As I have grown to expect with Bolaño, the two parts are written in quite dissimilar styles. Of these, the first is vastly more interesting. It’s the story of four critics of Benno von Archimboldi, the German novelist whom no one has ever seen. The critics, a Frenchman, Spaniard, and Italian, all fall in love with their English counterpart, a woman of strange tastes, who makes them crazy with desire for her. The Frenchman, Spaniard, and Englishwoman (who are both her lovers) eventually make their way to Santa Teresa in search of Archimboldi, who, of course, they never find, though they do encounter Amalfitano who has some knowledge of the German. The experience of being in Santa Teresa is so profoundly upsetting for the Englishwoman that she leaves early without the two men, goes to Milan, and chooses the wheelchair-bound Italian, realizing it is him she truly loves.

The Part about Amalfitano concentrates on Oscar Amalfitano, a mentally unstable professor of philosophy at the University of Santa Teresa, who fears his daughter will be one of the killer’s next victims. It’s fun watching him fall apart as he begins to hear voices, but this part is not as interesting or moving as the first.

Unlike The Savage Detectives, there is no hint of dross or puerility in Bolaño’s later style. His language is poetic, complex, layered, and yet easy to understand, like a gospel rendered by a wise saint. I’m absorbed by it—perhaps because it deals with literary matters, but, mostly, I think, because in 2666 Bolaño has reached perfection. He is the magician he set out to become when he left Chile all those years before. All the suffering was worth it. What more could a writer want?

January 19, 2009   Comments Off on 2666

Roberto Bolaño

180px-roberto_bolano.jpgRoberto Bolaño has finally hit the big time. As usual, for a writer, it’s a bit late. He’s dead. But in a sense, Bolaño is responsible for this state of affairs. Although he was a hard-working writer all of his life, he only began seriously promoting his work in the late 1990’s.

I first stumbled upon Last Evenings on Earth, a selection of stories taken from Putas asesinas and Llamadas telefónicas and translated into English by Chris Andrews, and was immediately hooked. Here was a man with a strange voice–at once immediate and remote–and the translation was first-rate. Most of the stories are first person accounts of his (presumably Bolaño’s) encounters with Latin poets and writers living in exile. (Bolaño fled Chile after being detained briefly by Pinochet’s government in 1973.) It’s the voice that gets you, full of charm and intelligence, but so distant and objective that you fear for him.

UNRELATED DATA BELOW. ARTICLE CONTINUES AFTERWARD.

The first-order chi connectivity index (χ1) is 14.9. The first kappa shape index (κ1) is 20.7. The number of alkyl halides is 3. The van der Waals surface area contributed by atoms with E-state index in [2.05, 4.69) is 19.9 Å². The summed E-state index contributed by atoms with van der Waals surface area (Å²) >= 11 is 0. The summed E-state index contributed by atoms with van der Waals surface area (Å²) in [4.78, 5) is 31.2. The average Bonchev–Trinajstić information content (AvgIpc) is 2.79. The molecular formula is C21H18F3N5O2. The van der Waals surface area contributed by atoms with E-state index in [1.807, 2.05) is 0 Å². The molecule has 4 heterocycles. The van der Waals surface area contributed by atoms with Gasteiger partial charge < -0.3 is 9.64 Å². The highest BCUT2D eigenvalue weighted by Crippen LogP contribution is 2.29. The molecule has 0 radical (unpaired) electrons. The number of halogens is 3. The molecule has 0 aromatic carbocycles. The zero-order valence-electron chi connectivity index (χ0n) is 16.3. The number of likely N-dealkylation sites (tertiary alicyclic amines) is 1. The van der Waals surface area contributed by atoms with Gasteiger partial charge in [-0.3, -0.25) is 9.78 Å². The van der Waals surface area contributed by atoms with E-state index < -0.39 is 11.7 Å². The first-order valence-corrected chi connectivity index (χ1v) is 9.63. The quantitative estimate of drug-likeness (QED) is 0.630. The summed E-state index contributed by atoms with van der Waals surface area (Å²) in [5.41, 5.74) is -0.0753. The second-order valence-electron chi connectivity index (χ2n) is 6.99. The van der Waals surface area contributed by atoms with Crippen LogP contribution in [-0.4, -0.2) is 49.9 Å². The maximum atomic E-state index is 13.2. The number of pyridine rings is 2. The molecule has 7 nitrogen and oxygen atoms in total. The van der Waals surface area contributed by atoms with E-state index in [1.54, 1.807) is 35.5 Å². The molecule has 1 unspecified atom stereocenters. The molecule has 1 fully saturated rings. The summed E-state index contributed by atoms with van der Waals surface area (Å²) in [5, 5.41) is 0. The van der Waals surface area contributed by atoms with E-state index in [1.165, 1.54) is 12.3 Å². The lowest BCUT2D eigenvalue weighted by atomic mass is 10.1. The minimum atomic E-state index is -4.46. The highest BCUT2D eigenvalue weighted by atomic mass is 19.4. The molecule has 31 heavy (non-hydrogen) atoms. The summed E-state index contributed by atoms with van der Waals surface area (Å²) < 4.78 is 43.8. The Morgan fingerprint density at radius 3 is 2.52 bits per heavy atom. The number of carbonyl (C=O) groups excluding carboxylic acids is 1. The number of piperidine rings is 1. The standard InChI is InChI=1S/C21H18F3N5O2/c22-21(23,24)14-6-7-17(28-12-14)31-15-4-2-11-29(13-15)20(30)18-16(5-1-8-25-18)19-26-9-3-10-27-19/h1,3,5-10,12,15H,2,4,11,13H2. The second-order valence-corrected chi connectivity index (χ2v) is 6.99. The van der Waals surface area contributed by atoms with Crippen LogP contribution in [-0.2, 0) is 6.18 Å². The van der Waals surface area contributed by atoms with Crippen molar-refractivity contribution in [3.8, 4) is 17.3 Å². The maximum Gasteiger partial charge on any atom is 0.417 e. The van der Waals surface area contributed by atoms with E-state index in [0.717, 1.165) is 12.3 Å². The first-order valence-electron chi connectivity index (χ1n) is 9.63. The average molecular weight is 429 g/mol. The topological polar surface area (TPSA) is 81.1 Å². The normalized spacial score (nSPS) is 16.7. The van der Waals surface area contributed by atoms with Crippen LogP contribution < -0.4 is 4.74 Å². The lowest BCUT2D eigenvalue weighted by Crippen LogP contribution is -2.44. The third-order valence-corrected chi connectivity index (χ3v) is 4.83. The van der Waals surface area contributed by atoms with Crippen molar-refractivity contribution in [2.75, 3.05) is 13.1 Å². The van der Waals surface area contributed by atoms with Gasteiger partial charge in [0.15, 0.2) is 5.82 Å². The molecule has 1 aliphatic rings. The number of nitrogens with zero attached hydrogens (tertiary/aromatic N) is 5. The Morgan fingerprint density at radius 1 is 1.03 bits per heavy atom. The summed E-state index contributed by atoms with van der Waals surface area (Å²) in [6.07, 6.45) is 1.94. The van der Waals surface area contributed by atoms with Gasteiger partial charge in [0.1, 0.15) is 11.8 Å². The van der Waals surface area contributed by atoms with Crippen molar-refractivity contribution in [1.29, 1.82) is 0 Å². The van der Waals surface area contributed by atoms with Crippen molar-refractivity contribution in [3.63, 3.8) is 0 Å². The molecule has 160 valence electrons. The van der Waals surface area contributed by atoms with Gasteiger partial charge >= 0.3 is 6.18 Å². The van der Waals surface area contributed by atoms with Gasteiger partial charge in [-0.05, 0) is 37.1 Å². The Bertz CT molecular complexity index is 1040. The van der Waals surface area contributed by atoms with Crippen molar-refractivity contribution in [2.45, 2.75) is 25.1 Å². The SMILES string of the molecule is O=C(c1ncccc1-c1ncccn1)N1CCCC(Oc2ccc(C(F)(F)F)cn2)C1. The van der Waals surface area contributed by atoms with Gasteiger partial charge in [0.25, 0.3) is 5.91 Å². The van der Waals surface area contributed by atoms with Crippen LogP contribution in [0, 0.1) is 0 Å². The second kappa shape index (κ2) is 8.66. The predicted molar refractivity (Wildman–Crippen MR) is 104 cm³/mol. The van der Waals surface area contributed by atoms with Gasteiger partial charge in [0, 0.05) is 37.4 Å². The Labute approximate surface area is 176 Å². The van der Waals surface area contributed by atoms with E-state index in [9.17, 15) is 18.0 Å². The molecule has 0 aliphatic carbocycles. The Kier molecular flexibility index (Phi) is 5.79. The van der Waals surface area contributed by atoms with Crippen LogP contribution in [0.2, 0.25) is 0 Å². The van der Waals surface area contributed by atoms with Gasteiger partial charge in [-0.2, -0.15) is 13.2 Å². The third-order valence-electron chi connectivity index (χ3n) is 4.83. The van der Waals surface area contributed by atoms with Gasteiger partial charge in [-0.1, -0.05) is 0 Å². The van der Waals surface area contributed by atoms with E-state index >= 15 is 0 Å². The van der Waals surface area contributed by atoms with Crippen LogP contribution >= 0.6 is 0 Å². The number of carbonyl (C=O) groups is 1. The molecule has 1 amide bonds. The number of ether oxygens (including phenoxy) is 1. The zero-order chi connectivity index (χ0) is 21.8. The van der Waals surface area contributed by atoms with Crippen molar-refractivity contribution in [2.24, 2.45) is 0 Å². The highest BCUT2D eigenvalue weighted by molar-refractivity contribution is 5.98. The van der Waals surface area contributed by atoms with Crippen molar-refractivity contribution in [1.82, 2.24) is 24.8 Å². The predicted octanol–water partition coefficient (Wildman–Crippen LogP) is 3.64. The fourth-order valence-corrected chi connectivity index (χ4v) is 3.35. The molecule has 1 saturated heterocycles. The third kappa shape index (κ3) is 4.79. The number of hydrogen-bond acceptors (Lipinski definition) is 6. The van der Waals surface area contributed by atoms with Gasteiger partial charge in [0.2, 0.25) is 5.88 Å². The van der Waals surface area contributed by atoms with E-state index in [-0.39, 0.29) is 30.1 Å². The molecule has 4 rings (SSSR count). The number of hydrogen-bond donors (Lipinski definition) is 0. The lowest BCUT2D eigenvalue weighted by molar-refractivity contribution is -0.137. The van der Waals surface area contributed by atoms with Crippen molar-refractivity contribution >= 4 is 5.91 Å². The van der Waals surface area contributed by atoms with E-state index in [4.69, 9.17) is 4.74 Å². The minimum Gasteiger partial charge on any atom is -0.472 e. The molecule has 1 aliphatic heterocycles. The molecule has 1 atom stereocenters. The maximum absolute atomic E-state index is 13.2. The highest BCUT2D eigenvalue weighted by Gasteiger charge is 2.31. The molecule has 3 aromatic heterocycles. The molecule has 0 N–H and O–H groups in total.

Next, I tried Distant Star (Estrella distante), a novella in the absurdist manner, full of references to obscure poets (as is normal for Bolaño) and rather heavy symbolism. I liked it, of course. I’m a sucker for that kind of stuff. My wife did not, however. After faithfully trying to read the novella for several nights, she finally turned to me, made a face, and wondered out loud why I had recommended it to her so highly. “It’s the voice, my sweet.” Rolling her eyes, she said, “Yes, dear,” and returned it.

Undaunted, I picked up a copy of his most famous novel, The Savage Detectives (one of the New York Times notable books). I happily read the first hundred pages or so, enjoying the adventures of the young, sexually active group of poets and writers in Mexico City, until Bolaño changed voices on me. Suddenly, I’m listening to obscure people I only know by reference giving me first person accounts of the individuals I’ve come to know and love from the first part of the novel. I slogged on, hoping it would get better. But it didn’t. It only got worse. There are more of these voices than you can count, and, eventually, you don’t give a damn about anything they say.

So, right now, I’m trying to get unstuck. The book sits on the dresser beside the bed, waiting for me to pick it up. I don’t. I can’t. Like someone I’ve met in one of Bolaño’s stories, I’m ready to shake hands and part company forever.

December 25, 2007   1 Comment